I was still wound up like a yo-yo even as the facilitator introduced me to the audience. What did I do? Spend the first couple of minutes recounting the previous evening’s adventures. Passionately and excitedly. People laughed. Some of them until their eyes watered. They looked me in the eye. I looked them in the eye. I had them engaged. Find a personal story related to your presentation, and lead off with it. Engage your audience within the first minute. You’ll set the tone and pace of your entire presentation.
Now let’s face it. Not everyone is totally comfortable talking in front of an audience – and that can really show. (Practising beforehand will help – more on that later.) To engage your audience and hold their interest, you have to be dynamic. That means not just standing at the front of the room or at the podium. Walk back and forth. Gesticulate with your hands and arms. Point. Step closer to the audience occasionally. Perhaps most important – make eye contact with people as you talk.
All these actions charge your presentations with dynamic electricity that keeps the audience glued to their seats with all eyes on you, not their smartphones. Steve Jobs wasn’t the nicest person in the world, and he could be very abrasive and difficult with the people around him at Apple. But he was a masterful presenter at every product launch when he spoke. He knew how to bring audiences to their feet with standing ovations – for him and the latest Apple innovation.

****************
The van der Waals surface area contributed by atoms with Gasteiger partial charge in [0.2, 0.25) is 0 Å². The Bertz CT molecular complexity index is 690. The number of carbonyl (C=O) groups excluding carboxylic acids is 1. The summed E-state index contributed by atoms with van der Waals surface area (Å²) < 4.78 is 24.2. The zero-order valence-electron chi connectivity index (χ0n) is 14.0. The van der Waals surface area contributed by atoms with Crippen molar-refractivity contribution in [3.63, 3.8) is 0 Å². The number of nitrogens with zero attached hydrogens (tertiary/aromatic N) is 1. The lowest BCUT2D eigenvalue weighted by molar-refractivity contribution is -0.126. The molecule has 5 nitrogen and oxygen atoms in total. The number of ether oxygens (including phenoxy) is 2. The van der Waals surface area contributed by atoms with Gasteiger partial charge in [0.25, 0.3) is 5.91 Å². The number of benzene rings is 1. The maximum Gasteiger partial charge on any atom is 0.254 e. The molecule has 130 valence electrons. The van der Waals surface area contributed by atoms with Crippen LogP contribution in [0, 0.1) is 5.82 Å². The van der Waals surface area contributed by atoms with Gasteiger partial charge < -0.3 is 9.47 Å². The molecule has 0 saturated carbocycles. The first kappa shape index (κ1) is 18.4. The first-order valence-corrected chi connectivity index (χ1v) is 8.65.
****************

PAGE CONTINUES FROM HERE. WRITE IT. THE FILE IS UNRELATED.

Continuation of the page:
Make slides your tool, not your presentation.
I’ve attended presentations at which the speaker essentially did nothing more than reiterate every single point on his PowerPoint slides, or read the slide notes word for word. My advice here is simple: don’t do this. Because you’ll lose your audience quickly. If you need slides to support your presentation, then that’s all they should do.
Here are the general working guidelines for effective PowerPoints:
- no more than four to five bullet points per slide in at least 18-point type
- no more than seven words per bullet point (the fewer the better)
- one slide per minute of your presentation
- graphics if necessary, but not necessarily graphics
Talk to the main points, expand on them. Work in some anecdotes along with “just the facts.” Talk to the audience. Look at the audience, not the slides. If you’re not comfortable “talking off the top of your head,” it’s okay to have a handful of index cards with some reminder notes jotted on them. If necessary, you can emphasize certain points on your slides with your voice and your body language. You’ll come across not only as a subject matter expert, but also as a dynamic one.